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From Sergiy Matusevych <>
Subject Re: [DISCUSS] Deprecate Exceptions.Throw?
Date Thu, 02 Jun 2016 21:08:50 GMT
I agree with Markus on this case.

Exceptions.Throw() mixes up several aspects of functionality (control flow
and logging), and Julia suggests to add even more stuff to it (statistics).

For me as a new C# API user it was not quite clear at the beginning why the
function exists in the first place.. I wondered - am I still allowed to use
the regular throw, or should I always use that function? Does the function
*always* throw or sometimes suppresses the exception? What logging level
does it use?

So, to me, it looks like a redundant and unnecessary abstraction.


On Tue, May 31, 2016 at 2:16 PM, Markus Weimer <> wrote:

> On 2016-05-31 10:16 AM, Julia Wang (QIUHE) wrote:
>> I understand most people don't like it because at this time, we
>> haven't really started to leverage logs to do something. Moving
>> forward, we will need to use log to get statics data for monitoring ,
>> diagnose, etc. Have a centralized the place would be convenient for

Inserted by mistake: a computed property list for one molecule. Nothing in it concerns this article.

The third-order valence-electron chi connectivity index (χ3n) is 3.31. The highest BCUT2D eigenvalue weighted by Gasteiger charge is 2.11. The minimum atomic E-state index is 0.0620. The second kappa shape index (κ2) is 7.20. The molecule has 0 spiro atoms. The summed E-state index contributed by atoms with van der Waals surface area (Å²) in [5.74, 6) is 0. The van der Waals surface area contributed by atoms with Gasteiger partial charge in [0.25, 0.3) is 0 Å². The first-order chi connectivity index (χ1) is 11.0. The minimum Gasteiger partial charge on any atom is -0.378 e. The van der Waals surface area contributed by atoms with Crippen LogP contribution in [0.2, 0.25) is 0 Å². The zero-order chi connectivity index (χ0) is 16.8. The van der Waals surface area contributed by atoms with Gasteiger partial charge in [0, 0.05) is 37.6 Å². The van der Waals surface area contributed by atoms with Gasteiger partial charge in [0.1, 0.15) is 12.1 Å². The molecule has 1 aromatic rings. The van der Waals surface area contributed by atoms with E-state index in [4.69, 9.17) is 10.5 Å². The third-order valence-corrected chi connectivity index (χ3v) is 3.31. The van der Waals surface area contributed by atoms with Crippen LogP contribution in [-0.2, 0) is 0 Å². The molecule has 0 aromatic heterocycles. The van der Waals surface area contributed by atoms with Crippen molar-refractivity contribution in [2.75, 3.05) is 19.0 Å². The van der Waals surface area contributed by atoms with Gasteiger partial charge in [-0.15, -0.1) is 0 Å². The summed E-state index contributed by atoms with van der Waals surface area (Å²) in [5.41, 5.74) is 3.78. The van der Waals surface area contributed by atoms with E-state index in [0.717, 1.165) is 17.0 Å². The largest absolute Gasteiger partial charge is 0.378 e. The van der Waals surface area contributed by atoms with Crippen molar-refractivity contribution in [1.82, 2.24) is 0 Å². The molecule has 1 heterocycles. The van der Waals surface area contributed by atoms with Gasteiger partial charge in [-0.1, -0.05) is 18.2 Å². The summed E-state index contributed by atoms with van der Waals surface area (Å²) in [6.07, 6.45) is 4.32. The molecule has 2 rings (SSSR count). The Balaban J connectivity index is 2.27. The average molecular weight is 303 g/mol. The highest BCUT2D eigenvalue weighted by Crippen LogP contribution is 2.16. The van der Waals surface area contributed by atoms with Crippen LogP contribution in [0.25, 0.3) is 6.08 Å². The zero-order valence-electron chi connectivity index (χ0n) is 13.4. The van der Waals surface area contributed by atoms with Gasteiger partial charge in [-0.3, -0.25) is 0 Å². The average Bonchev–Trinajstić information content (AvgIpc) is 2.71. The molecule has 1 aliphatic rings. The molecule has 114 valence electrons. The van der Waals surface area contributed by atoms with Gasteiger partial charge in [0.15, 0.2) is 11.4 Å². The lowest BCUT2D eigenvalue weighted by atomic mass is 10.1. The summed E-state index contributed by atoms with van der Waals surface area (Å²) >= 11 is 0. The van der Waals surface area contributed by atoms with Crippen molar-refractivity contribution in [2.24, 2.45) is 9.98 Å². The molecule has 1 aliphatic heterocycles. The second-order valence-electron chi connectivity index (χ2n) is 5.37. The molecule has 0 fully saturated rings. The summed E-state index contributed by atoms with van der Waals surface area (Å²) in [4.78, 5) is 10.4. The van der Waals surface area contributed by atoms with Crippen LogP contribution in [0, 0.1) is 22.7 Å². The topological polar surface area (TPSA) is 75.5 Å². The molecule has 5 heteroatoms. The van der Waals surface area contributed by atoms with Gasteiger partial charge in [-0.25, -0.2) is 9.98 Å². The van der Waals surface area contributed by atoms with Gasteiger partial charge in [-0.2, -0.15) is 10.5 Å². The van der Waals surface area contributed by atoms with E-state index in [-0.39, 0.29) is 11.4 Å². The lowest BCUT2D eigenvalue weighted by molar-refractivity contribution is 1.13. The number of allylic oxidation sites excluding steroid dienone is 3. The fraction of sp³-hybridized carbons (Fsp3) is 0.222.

>> us to have a consistent logs.
> I agree with the goals. But `Exceptions.Throw` isn't the best way to get
> there. It confuses the compiler (and reader) of our code with stuff like
> ```
>   Exceptions.Throw(...);
>   return null;
> ```
> Also, `Exceptions.Throw` messes up the stack trace and leads to situations
> where we log the same Exception more than once. This is very difficult for
> us to debug, compared to the rules we adopted for the Java code. If I
> recall correctly, those are:
>   (1) Exceptions are only logged once: when caught and dealt with or
>       when crashing the process.
>   (2) Exceptions always contain a message.
>   (3) When the catch() block throws an exception in its own right, it
>       must wrap the inner exception.
>   (4) Use specific exception classes, not generic ones like `Exception`
> Details are in REEF-864.
> Those rules were made for Java. But as far as I can tell, C# supports
> Exceptions at about the same level as Java.
> What are we missing if we adhere to the above rules? How is it better
> addressed with `Exceptions.Throw()` and why is that worth the awkward code?
> Markus

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